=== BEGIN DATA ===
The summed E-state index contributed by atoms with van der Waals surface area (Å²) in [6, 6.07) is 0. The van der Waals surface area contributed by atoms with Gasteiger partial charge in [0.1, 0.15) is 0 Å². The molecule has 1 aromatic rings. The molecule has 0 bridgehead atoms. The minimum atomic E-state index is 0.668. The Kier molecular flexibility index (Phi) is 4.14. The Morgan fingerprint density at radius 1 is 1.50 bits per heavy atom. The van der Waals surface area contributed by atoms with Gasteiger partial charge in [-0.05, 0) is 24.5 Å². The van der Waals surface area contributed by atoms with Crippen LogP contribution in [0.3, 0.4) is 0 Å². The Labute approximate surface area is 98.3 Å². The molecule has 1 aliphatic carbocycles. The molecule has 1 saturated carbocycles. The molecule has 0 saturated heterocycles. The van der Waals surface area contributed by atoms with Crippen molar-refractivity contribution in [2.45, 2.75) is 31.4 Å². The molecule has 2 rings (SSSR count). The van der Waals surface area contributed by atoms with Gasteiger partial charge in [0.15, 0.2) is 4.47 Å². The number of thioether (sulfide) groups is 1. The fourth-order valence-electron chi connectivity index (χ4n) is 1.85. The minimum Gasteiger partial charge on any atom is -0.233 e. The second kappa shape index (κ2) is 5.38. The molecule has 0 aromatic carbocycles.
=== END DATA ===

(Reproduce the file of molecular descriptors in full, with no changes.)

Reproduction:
The summed E-state index contributed by atoms with van der Waals surface area (Å²) in [6, 6.07) is 0. The van der Waals surface area contributed by atoms with Gasteiger partial charge in [0.1, 0.15) is 0 Å². The molecule has 1 aromatic rings. The molecule has 0 bridgehead atoms. The minimum atomic E-state index is 0.668. The Kier molecular flexibility index (Phi) is 4.14. The Morgan fingerprint density at radius 1 is 1.50 bits per heavy atom. The van der Waals surface area contributed by atoms with Gasteiger partial charge in [-0.05, 0) is 24.5 Å². The van der Waals surface area contributed by atoms with Crippen LogP contribution in [0.3, 0.4) is 0 Å². The Labute approximate surface area is 98.3 Å². The molecule has 1 aliphatic carbocycles. The molecule has 1 saturated carbocycles. The molecule has 0 saturated heterocycles. The van der Waals surface area contributed by atoms with Crippen molar-refractivity contribution in [2.45, 2.75) is 31.4 Å². The molecule has 2 rings (SSSR count). The van der Waals surface area contributed by atoms with Gasteiger partial charge in [0.15, 0.2) is 4.47 Å². The number of thioether (sulfide) groups is 1. The fourth-order valence-electron chi connectivity index (χ4n) is 1.85. The minimum Gasteiger partial charge on any atom is -0.233 e. The second kappa shape index (κ2) is 5.38. The molecule has 0 aromatic carbocycles.